As national politics spiral into tragedy, many people are turning to more local levels, where a sense of political agency is still within grasp. But as our eyes and hearts move closer to home, consuming news of the California Republic and the city of Los Angeles, there is an overlooked opportunity to have an immediate impact on our communities– the Neighborhood Councils.
Many progressives are quick to overlook a neighborhood council’s utility, but the most available means of political empowerment is to engage with your neighborhood council, go to the meetings and run for office. And while neighborhood councils function only in an advisory capacity , certain NCs have been adept at grabbing the attention of their otherwise unresponsive City Council representatives. This opportunity should not be taken for granted.
Essentially, a neighborhood council is a government-funded opportunity for citizens to lobby the government. This is a small, but not insignificant, opportunity to lobby against those who have endless funding (think land owners and developers) and an agenda that disregards the wellbeing of the public. There are many City Councilmembers who welcome the input of the Neighborhood Councils. For those who don’t, a Neighborhood Council with a heavily progressive agenda can be a strong organizing tool for community resistance.
Furthermore, each neighborhood council is given around $40,000 in discretionary funds each fiscal year. They can use these funds either through direct Neighborhood Council initiatives or by approving Neighborhood Purpose Grants to constituents dedicated to community improvement.
Neighborhood Councils can have a direct impact on issues of homelessness, crime, cleanliness, addiction, community spaces including parks, gardens and community centers, the arts, farmer’s markets, and in nearly every other facet of our lives. A great example for community empowerment is with the Sunset Triangle Plaza, where a coalition of neighborhood leaders, including some effective Neighborhood Councilmembers, led the charge to close down a portion of Griffith Park Boulevard and open it up as the first-in-Los-Angeles public pedestrian street plaza.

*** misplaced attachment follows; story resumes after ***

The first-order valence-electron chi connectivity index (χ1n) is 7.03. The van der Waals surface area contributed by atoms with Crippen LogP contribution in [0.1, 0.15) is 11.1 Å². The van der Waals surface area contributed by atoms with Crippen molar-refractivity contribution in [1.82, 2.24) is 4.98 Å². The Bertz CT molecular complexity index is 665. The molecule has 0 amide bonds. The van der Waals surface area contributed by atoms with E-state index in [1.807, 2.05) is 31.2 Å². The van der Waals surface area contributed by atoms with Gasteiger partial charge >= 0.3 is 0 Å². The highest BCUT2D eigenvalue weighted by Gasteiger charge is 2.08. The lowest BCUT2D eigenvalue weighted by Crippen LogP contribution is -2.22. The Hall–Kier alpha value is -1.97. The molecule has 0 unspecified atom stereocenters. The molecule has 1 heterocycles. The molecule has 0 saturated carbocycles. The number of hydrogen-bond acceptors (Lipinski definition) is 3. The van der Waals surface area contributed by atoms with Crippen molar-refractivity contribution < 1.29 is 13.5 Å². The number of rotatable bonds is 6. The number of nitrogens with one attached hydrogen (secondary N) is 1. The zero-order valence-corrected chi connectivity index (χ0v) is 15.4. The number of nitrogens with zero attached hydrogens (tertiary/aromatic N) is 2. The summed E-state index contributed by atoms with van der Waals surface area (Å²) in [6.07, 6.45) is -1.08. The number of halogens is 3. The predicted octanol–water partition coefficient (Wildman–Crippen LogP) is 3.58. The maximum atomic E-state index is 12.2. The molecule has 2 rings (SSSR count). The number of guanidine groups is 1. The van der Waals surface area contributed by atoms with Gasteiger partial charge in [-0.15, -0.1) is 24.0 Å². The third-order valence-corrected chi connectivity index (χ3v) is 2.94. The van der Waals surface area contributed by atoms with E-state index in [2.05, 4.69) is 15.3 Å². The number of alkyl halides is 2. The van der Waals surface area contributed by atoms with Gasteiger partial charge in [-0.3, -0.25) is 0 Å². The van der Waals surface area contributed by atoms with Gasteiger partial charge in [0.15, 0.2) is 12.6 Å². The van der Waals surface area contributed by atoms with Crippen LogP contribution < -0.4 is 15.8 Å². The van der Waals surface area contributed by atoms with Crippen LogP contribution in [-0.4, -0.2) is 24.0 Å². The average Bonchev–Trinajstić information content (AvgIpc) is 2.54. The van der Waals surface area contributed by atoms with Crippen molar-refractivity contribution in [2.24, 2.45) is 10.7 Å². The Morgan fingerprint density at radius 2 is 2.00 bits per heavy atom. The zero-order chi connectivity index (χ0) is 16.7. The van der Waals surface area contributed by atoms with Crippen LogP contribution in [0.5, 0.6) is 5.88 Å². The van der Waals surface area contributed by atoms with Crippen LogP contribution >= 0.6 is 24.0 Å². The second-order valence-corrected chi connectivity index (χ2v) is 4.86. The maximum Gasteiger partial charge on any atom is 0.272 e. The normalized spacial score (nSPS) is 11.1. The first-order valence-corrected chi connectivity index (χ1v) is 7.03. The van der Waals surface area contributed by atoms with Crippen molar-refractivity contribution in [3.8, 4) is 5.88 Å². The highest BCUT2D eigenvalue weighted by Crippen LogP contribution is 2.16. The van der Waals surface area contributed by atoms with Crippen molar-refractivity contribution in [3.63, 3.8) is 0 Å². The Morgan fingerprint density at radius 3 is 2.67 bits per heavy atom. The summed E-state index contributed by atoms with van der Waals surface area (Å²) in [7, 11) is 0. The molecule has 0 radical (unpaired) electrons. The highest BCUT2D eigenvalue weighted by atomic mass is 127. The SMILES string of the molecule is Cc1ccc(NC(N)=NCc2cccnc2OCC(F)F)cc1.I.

There are functional NCs and dysfunctional NCs, but they both have one thing in common: a depressing lack of millennial and progressive representation, both in the audience and on the governing boards. Neighborhood Councilmembers are often property owners and members of the Baby Boom generation or older. It is they who, in functional NCs, are currently defining the agenda for our neighborhood councils. And it is they who, in the tragically dysfunctional neighborhood councils, are pitifully squandering an opportunity for community empowerment.
Progressive and millennial activists should flood neighborhood councils with new members. They should flood council meetings with attendees. In the rare examples where this has happened (such as the Eagle Rock Neighborhood Council) the impact has been immediate (their endorsement and support for the formation of the Skid Row Neighborhood Council).
But there is more than an opportunity to have progressive representation on the councils. There is actually a chance to shape a council’s agenda. In many cases, the bureaucracy of these fledgling government agencies is floundering. Contentious councils descend into ego squabbles and narrow-minded agendas. What is needed is an insertion of youthful energy, progressive values and thick skin.
Yes, thick skin. The most well-meaning, good tempered, insightful and ethical members of neighborhood councils are often ganged up on and quit. Because while there are well-meaning people on neighborhood councils, the position also attracts aggressive, narcissistic people with petty needs for power and a retrograde sense of right and wrong. And, unlike say, the LA City Council, all Neighborhood Councilmembers are volunteers.
The answer is not to go to war with the narcissists on the neighborhood councils but to render them irrelevant by rising above and pursuing high minded, ethical, altruistic agendas. Neighborhood Councils are still a very new thing in Los Angeles. We can be part of the experiment in progress. Don’t let those neighborhood councils that are riven by narcissism and conservatism cast a negative light on an opportunity ripe with potential.
This is an opportunity for progressives to grab the reins.